Sparklehorse’s Mark Linkous mostly played what you might call alternative rock. He collaborated with PJ Harvey, Tom Waits and Cracker’s David Lowery, and frequently turned his amps up to 11 when launching straight into a hard-rocking barnburner. But the late Virginia musician also had a way of tackling gentle folk with delicate beauty and heartbreaking sincerity. “Saint Mary” is a true reflection of three months spent in Saint Mary’s Hospital in London after a near-fatal overdose. He sounds frail and troubled, which is made all the more tangible through his stark, acoustic arrangement. Sadly, the depression that led him to write this song ultimately led him to take his own life in 2010, the darkness within too much for him to overcome. – JT


essential Gothic Americana tracks CashJohnny Cash – “I See a Darkness” (feat. and written by Will Oldham)
from American III: Solitary Man (2000; American)

Most of Will Oldham’s dark, brooding discography could count as gothic Americana in one light or another, but this gem he wrote for his 1999 record as Bonnie “Prince” Billy (named after the song itself) is perhaps his most strikingly dark country song. Combining a folksy, first person narrative style and southern imagery with haunting philosophical thoughts on the narrator’s (perhaps Oldham’s) human nature, it’s a spooky and gut wrenching track. But the song was taken to a whole new level when Johnny Cash covered it just a year after the original was released. The song was already rather minimal in its arrangement and Cash didn’t change much along the lines of instrumentation, but his hardened voice and life experience lend a menace to lines like “But did you ever notice the kind of thoughts I got?” And Oldham even shows up to provide back up vocals, helping bring his own song to life in new-fangled form. – ATB


essential gothic Americana tracks Angels of LightAngels of Light – “Two Women”
from How I Loved You (2001; Young God)

After the first breakup of Swans—which clearly didn’t take—Michael Gira took his dark visions into folk territory. That project, Angels of Light, made for a decade of music that wasn’t nearly as loud as his other band’s industrial post-punk pounding, but definitely as unsettling, and frequently as breathtaking. “Two Women,” an 11-minute standout from second album How I Loved You, is maybe the prettiest song that Gira ever released. It’s a lushly arranged ballad that swells up into a gorgeous piece of rustically orchestral majesty. And yet, deep inside that lush arrangement is a twinge of Gira’s strange, apocalyptic sensibility, with lines such as “I put your voice in my mouth” landing with less animosity, but not necessarily anything you might call comfort. – JT


Songs: Ohia Didn't It Rain deluxe editionSongs: Ohia – “Didn’t It Rain”
from Didn’t It Rain (2002; Secretly Canadian)

Jason Molina’s entire discography comprises heartbreakingly beautiful songs, but this one takes the dimly-lit cake. Recorded in late night sessions in a whisper-quiet industrial area in Philadelphia, Didn’t It Rain is the product of a perfectly constructed environment. The opening title track, slowly repeating the same four chords over the course of almost eight minutes, is an exercise in minimalist perfection. Molina and backing musicians Jim and Jennie quietly work through a bluesy meditation with some of the most beautiful vocal harmonies ever recorded, between messages both warm and pessimistic (“If they think you’ve got it/They’re gonna beat it out of you“). It’s rare that four chords for eight minutes seems like not enough, but “Didn’t It Rain” captures a feeling so perfectly, you never want to let it go. – JT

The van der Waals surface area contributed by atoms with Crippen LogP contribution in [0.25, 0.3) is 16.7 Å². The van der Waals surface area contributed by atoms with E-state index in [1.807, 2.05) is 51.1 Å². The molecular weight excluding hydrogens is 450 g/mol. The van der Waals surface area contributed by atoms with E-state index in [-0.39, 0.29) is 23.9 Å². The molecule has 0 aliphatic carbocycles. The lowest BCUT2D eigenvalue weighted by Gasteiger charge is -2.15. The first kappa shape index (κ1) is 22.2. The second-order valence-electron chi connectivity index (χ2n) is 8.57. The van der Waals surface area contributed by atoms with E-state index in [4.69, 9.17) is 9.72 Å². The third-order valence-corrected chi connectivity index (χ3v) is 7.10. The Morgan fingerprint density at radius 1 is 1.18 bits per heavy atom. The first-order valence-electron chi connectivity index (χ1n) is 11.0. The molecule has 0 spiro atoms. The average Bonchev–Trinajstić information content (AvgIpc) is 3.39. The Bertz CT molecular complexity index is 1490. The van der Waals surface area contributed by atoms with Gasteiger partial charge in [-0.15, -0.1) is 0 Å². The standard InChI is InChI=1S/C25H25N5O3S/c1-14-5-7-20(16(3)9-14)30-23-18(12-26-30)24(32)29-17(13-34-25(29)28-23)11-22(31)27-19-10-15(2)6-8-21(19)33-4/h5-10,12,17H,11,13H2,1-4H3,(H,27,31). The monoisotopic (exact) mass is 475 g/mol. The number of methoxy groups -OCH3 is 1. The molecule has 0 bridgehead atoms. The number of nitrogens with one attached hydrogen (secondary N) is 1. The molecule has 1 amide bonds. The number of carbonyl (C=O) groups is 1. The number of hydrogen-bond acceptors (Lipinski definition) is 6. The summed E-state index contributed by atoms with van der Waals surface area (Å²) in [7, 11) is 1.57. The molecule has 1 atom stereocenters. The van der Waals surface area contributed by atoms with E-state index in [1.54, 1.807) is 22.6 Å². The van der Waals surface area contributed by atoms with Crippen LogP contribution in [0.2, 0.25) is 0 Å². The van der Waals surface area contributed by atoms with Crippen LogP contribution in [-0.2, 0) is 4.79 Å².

Castanets essential gothic Americana tracksCastanets – “You Are the Blood”
from Cathedral (2004; Asthmatic Kitty)

San Diego isn’t exactly the kind of backdrop one would expect for a chilling gothic country song, but Castanets’ Raymond Raposa was in our corner of the country when he released “You Are the Blood,” a haunting blend of Santo and Johnny and Angelo Badalmenti. It’s gothic country as performed by actual phantoms, clanging percussion and eerie saxophone seeping through the corners of an already highly unsettling piece of music. The scariest part is the chorus of shrieks and squeaks at the beginning, but from there, the mood is set. This is some dark stuff, but strangely soulful in its western motif. It’s a long dark mosey down a dusty trail. – JT


Murder by Death In Bocca al LuppoMurder by Death – “Brother”
from In Bocca Al Luppo (2006; Tentshow/Eastwest)

Imagine if Ennio Morricone’s spaghetti western soundtracks had vocals, or if Nick Cave had a bit more Midwestern alt-country twang. That’s where Adam Turla’s quintet reside, hiding out, hatching nefarious musical plans. The Bloomington, Indiana band made a set of gloriously gloomy rock on their third album, and this second track was its second single. It sets up Turla in a most common predicament: when family does bad things, how long will you tolerate them? His answer: “Fourteen years have passed since that day, and still nothing has changed.” So goes the timeline of loving, shaming, and ultimately protecting a brother wrapped up in addiction and crime, its soundtrack progressing from backwoods stomp and drawl to a clattering climax of riffs and high-hats. – AB